For thousands of years, Mary has been depicted in art and literature as meek and mild, passive and demure, the submissive “handmaid” of the Lord. Last Sunday, Mary’s Magnificat was the Gospel lesson for the day. Only a few years ago did it strike me that Mary’s Magnificat was in no way the statement of someone who was meek and mild.

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Rather, Mary’s Magnificat is a powerful and brave proclamation of a courageous young woman whose song challenges the power structures of her day, and turns them upside down: “He has shown strength with his arm; he has scattered the proud in the thoughts of their heart. He has brought down the powerful from their thrones, and lifted up the lowly; he has filled the hungry with good things, and sent the rich away empty.” (Luke 1: 51-53). It was no passive or submissive girl who said “Yes” to God, “Yes, I will bear your child,” when for her to do so as an unwed young woman meant that she could be stoned to death as an adulteress. Rather this is the proclamation of a woman whose brave faith inspires my own, whose example challenges you and me to say “Yes” as fully as she did. In the fourth century the Church Council at Nicea declared Mary “Theoltokos,” “God-bearer.” Mary was declared as the one who was brave enough to bear God into this world. Do you have the courage to say “Yes?” To bear God into this dark and troubled world we live in today? I pray that you and I say “Yes!”

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I must admit that Joseph also strikes me profoundly, especially during this season of Advent. Every year at this time the women’s group at our church, in addition to studying Mary’s side of the story in the Gospel of Luke, studies Joseph’s side of the story as well, from the Gospel of Matthew (see Matthew 1: 18-25). Of course Joseph was suspicious. Our children’s pageant last Sunday portrayed his obvious doubt that this child was conceived by God. Joseph’s options were limited: he could have Mary stoned to death for adultery; he could publicly shame and humiliate her; or he could do the more compassionate thing and divorce her quietly. Then in a dream God assured Joseph, and invited him to see that there was another option, an option he had not even imagined: he could marry Mary, and claim her child to be his own. For a man to name a child, meant that he claimed that child to be his own. We read, “When Joseph awoke from sleep he did as the angel of the Lord had commanded him; he took Mary as his wife, but had no marital relations with her until she had born a son; and he named him Jesus (“Savior”).” (Matthew 1: 24-25). Joseph also had the amazing courage to say “Yes.” To say “Yes, God, I will open myself to an option I had never imagined. I will claim the Christ child as my own. I will protect him, guard him, and nurture him, for the sake of this world.”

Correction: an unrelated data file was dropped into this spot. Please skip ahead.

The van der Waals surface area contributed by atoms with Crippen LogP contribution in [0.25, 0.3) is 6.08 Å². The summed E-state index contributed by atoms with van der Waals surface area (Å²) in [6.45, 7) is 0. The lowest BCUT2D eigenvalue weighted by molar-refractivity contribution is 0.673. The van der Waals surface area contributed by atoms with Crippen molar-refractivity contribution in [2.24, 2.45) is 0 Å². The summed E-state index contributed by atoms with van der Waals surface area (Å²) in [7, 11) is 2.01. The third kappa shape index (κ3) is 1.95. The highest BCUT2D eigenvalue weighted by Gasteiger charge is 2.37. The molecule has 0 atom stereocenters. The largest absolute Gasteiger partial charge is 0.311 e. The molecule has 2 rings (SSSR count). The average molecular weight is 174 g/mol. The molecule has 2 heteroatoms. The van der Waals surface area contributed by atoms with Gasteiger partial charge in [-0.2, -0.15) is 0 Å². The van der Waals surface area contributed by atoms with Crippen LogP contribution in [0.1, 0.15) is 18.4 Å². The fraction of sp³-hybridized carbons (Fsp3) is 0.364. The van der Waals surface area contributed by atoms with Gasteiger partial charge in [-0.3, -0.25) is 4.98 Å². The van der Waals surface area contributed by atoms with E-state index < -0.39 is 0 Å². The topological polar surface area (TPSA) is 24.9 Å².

Brave Mary. Courageous Joseph. Each daring to say “Yes” to God, opening themselves to God’s unexpected, beyond-human-imagining option.
This Christmas, can you say “Yes?” Yes, God, I will open myself fully to your option for my life?

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I pray that you and I will have the courage to say “Yes!”

This Christmas may you see God-made-flesh in all you encounter,
and may your life reflect this God-made-flesh to all you encounter.

Linda Forsberg, Copyright December 22, 2015

Photos:  My great nephew Connor underrating the tree:) Mary and Joseph (Deja and Max) from last Sunday’s pageant; A great Advent book; God-made-flesh:  our newest grandson, Ezra; stone at Salve Regina University

Savior, God With Us

You Shall Call His Name Jesus, “Savior:” Emmanuel, “God With Us”

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Advent is without doubt my favorite season of the church year. In the midst of the noise and chaos of the world, Christians are called to wait and pray in quiet stillness. When you enter our sanctuary at First Lutheran, you will see a sign inviting you to “Come to the Quiet.” I am sure that you join me in longing for quiet in this season of blaring noise. I love the dark blue color of this season of Advent, as contrasted with the gaudy red and green of the secular world. Indeed, this season is a “blue” season for so many. It is a blue season for those who are grieving the loss of someone they love. It is a blue season for those going through a difficult economic time in this season of commercialism and excess. It is a blue season for those who struggle in the midst of the darkness that has settled over our world in recent days, or who struggle with their own inner darkness, a darkness which cannot be soothed by tawdry glitzy decorations of Santa or Frosty or Rudolph.